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The Wisdom of the Flying Pig

There's an old saying I remember using during my high school and college years - when term papers were due and I was going to be a tad bit late with mine. I was fond of saying, "Better late than never." My teachers and professors, all good folk, were kind and understanding. They replied with, "Better never late." And, I my work was downgraded accordingly.

Such is life. One makes attempts to be efficient and on time, and occasionally fails. So it is with a number of review books that have come my way in the last six months or so. They are all important books to me. I accepted them with the full responsibility of reading them and providing feedback, whether in a book review here, or an email to the author.

Today, I'm delighted to say I finally forced myself to read The Wisdom of the Flying Pig by Jack Hayhow, on Sunday. You may think that forcing myself to read this book meant I found it a chore. On the contrary, I finally forced myself to read it because it's been on my mind for months. I read the first page the day it arrived - with it's little battery operated flying pig - and I was immediately intrigued. But, at the time, there were too many other things occupying my time, and I had to put it aside for another day.

When I read Michele Miller's mention of the book on her blog, I was reminded that...I had not done my due diligence for Jack. And still, I procrastinated. The book sat by my desk day after day... that goofy smiling pig with its Superman take-off stance, patiently awaiting my eyeballs.

So, when I finally picked it up yesterday - after deciding to treat myself to a day of reading, instead of writing, I was prepared for a quick read, but not a thoughtful one. After all, how much advice can one take from a flying pig?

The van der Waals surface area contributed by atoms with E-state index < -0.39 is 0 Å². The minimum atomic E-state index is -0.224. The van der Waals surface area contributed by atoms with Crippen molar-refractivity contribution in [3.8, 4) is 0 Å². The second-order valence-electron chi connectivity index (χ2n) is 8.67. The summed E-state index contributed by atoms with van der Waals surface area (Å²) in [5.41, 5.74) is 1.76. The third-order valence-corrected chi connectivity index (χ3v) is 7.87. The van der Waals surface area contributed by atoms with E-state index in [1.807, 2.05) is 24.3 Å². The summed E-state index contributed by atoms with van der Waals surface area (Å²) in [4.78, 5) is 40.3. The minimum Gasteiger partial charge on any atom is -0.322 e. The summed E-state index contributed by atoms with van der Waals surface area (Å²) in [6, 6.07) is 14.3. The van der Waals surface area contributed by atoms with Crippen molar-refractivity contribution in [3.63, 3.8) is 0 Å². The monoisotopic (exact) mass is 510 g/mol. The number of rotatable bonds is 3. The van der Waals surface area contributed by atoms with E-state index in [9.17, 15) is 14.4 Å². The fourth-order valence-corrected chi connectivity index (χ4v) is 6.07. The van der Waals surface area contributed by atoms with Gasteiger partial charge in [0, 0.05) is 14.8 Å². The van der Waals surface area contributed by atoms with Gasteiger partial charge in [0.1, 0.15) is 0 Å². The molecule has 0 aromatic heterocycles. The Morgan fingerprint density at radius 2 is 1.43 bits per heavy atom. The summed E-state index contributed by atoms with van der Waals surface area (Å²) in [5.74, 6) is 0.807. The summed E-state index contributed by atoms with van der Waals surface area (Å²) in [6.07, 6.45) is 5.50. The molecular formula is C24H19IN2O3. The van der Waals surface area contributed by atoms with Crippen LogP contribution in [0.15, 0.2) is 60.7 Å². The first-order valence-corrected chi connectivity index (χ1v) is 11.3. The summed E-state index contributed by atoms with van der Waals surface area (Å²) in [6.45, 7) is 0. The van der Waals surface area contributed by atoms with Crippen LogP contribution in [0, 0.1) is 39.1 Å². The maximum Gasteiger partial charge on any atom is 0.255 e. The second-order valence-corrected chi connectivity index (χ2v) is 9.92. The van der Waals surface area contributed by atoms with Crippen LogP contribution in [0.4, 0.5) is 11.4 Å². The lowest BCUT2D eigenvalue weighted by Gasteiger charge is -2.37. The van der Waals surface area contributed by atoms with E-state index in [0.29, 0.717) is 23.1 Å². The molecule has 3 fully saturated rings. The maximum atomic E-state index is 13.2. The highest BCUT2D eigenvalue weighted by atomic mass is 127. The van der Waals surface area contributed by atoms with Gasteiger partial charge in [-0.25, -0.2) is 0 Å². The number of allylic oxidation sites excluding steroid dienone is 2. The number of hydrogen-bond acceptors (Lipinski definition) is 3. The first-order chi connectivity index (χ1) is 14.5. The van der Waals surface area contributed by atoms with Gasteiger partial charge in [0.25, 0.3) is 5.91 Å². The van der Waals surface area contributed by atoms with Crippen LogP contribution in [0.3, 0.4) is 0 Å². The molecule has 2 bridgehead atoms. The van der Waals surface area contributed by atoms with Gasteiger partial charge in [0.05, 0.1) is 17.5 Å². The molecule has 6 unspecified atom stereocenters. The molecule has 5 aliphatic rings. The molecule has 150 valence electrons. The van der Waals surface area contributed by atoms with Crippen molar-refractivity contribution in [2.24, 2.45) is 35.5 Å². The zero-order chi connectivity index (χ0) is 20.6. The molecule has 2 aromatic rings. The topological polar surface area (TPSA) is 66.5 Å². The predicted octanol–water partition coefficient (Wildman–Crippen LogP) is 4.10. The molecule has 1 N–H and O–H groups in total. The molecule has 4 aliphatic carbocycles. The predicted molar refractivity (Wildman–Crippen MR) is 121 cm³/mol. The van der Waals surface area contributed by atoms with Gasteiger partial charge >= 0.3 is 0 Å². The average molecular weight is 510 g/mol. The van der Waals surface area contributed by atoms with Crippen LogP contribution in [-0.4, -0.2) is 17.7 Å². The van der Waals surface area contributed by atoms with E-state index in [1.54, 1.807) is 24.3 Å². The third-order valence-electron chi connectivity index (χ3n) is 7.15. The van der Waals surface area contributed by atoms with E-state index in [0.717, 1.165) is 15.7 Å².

A lot. This book surprised me. I wanted a quick read - and I did read it quickly - but it begs a more thoughtful approach. It's the kind of book you'll want to highlight for insight. It's the kind of book you'll want to stop and pause in your reading, throughout, to give some thought to what is written. It's the kind of book that doesn't overwhelm with page after page of dry writing - but engages with fun stories and true life events.

For instance - here's a question on page 6 that had me blinking my eyes in surprise: "Are your people more productive working for you than they would be working for someone else?" Hmmmm...

I think this quote, from John Mackey, CEO, Whole Foods (Forbes, February 12, 2005 - according to Jack's notes), should be hung over every manager's desk: "Business is simple. Management's job is to take care of employees. The employee's job is to take care of customers. Happy customers take care of the shareholder." Wisdom_of_the_flying_pig

Here's what I think about The Wisdom of the Flying Pig - it's a treasure of advice, insight, and thought provoking quotes. On the back cover, Jack promises, "There's inspiration. Stories and ideas and really big questions. As you think about what's written on these pages, you might find your way to the very heart of management - or come face to face with the profound responsibility of leadership."

Every new hire should get a copy of this book. Every entrepreneur should read this book. Every employee who aspires to management, should read this book.

And then, go back and read it again. I know I will.


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Clair Ching

Therefore, I should get a copy of this book. Thanks for sharing your thoughts about the book. I hope I find one locally.

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